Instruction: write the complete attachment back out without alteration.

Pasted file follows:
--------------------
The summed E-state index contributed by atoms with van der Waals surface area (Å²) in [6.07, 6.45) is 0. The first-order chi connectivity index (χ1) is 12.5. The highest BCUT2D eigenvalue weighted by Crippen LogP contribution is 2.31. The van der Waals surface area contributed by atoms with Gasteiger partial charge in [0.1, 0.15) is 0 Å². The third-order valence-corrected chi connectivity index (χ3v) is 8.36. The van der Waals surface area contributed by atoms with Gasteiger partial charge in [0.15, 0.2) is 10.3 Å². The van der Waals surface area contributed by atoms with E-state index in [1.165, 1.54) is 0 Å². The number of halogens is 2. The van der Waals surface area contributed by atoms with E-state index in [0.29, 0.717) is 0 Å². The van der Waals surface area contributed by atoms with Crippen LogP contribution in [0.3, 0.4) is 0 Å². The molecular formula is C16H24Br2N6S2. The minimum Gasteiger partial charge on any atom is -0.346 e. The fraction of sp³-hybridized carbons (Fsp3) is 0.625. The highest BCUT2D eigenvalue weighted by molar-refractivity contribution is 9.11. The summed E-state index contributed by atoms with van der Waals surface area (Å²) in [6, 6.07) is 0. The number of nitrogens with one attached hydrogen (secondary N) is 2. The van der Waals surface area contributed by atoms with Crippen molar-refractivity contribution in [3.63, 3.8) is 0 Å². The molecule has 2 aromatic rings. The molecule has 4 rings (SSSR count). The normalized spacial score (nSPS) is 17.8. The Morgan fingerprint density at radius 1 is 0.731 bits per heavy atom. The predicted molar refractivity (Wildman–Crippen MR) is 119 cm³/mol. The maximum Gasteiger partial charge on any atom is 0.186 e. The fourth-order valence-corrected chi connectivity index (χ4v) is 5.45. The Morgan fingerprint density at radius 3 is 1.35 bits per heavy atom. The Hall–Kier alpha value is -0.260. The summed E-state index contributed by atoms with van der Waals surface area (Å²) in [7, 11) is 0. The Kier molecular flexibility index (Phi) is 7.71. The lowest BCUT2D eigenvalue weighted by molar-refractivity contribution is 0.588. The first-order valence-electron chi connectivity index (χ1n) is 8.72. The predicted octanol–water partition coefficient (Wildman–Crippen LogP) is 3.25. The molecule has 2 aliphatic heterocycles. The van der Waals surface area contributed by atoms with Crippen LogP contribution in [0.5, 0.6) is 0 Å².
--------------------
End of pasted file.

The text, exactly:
The summed E-state index contributed by atoms with van der Waals surface area (Å²) in [6.07, 6.45) is 0. The first-order chi connectivity index (χ1) is 12.5. The highest BCUT2D eigenvalue weighted by Crippen LogP contribution is 2.31. The van der Waals surface area contributed by atoms with Gasteiger partial charge in [0.1, 0.15) is 0 Å². The third-order valence-corrected chi connectivity index (χ3v) is 8.36. The van der Waals surface area contributed by atoms with Gasteiger partial charge in [0.15, 0.2) is 10.3 Å². The van der Waals surface area contributed by atoms with E-state index in [1.165, 1.54) is 0 Å². The number of halogens is 2. The van der Waals surface area contributed by atoms with E-state index in [0.29, 0.717) is 0 Å². The van der Waals surface area contributed by atoms with Crippen LogP contribution in [0.3, 0.4) is 0 Å². The molecular formula is C16H24Br2N6S2. The minimum Gasteiger partial charge on any atom is -0.346 e. The fraction of sp³-hybridized carbons (Fsp3) is 0.625. The highest BCUT2D eigenvalue weighted by molar-refractivity contribution is 9.11. The summed E-state index contributed by atoms with van der Waals surface area (Å²) in [6, 6.07) is 0. The number of nitrogens with one attached hydrogen (secondary N) is 2. The van der Waals surface area contributed by atoms with Crippen molar-refractivity contribution in [3.63, 3.8) is 0 Å². The molecule has 2 aromatic rings. The molecule has 4 rings (SSSR count). The normalized spacial score (nSPS) is 17.8. The Morgan fingerprint density at radius 1 is 0.731 bits per heavy atom. The predicted molar refractivity (Wildman–Crippen MR) is 119 cm³/mol. The maximum Gasteiger partial charge on any atom is 0.186 e. The fourth-order valence-corrected chi connectivity index (χ4v) is 5.45. The Morgan fingerprint density at radius 3 is 1.35 bits per heavy atom. The Hall–Kier alpha value is -0.260. The summed E-state index contributed by atoms with van der Waals surface area (Å²) in [7, 11) is 0. The Kier molecular flexibility index (Phi) is 7.71. The lowest BCUT2D eigenvalue weighted by molar-refractivity contribution is 0.588. The first-order valence-electron chi connectivity index (χ1n) is 8.72. The predicted octanol–water partition coefficient (Wildman–Crippen LogP) is 3.25. The molecule has 2 aliphatic heterocycles. The van der Waals surface area contributed by atoms with Crippen LogP contribution in [0.5, 0.6) is 0 Å².